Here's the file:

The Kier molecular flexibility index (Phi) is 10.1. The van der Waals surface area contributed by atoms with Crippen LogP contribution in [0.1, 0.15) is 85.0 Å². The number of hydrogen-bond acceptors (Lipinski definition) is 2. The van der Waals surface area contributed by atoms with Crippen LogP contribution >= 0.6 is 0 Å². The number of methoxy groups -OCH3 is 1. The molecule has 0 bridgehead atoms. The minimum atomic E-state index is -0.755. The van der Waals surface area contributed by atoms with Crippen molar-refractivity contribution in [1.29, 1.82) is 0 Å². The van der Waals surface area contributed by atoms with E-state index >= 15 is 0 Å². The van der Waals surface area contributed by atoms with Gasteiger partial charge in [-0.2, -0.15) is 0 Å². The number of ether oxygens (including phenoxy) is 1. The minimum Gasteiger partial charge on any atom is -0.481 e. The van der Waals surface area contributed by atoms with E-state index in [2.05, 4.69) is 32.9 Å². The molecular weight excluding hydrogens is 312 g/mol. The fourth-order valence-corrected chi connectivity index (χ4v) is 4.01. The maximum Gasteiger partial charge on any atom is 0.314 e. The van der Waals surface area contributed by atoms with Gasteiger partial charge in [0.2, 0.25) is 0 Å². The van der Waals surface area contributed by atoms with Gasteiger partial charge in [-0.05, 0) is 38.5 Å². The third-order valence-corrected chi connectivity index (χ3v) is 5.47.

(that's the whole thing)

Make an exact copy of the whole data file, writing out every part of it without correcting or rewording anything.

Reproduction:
The Kier molecular flexibility index (Phi) is 10.1. The van der Waals surface area contributed by atoms with Crippen LogP contribution in [0.1, 0.15) is 85.0 Å². The number of hydrogen-bond acceptors (Lipinski definition) is 2. The van der Waals surface area contributed by atoms with Crippen LogP contribution >= 0.6 is 0 Å². The number of methoxy groups -OCH3 is 1. The molecule has 0 bridgehead atoms. The minimum atomic E-state index is -0.755. The van der Waals surface area contributed by atoms with Crippen molar-refractivity contribution in [1.29, 1.82) is 0 Å². The van der Waals surface area contributed by atoms with E-state index >= 15 is 0 Å². The van der Waals surface area contributed by atoms with Gasteiger partial charge in [-0.2, -0.15) is 0 Å². The number of ether oxygens (including phenoxy) is 1. The minimum Gasteiger partial charge on any atom is -0.481 e. The van der Waals surface area contributed by atoms with E-state index in [2.05, 4.69) is 32.9 Å². The molecular weight excluding hydrogens is 312 g/mol. The fourth-order valence-corrected chi connectivity index (χ4v) is 4.01. The maximum Gasteiger partial charge on any atom is 0.314 e. The van der Waals surface area contributed by atoms with Gasteiger partial charge in [0.2, 0.25) is 0 Å². The van der Waals surface area contributed by atoms with Gasteiger partial charge in [-0.05, 0) is 38.5 Å². The third-order valence-corrected chi connectivity index (χ3v) is 5.47.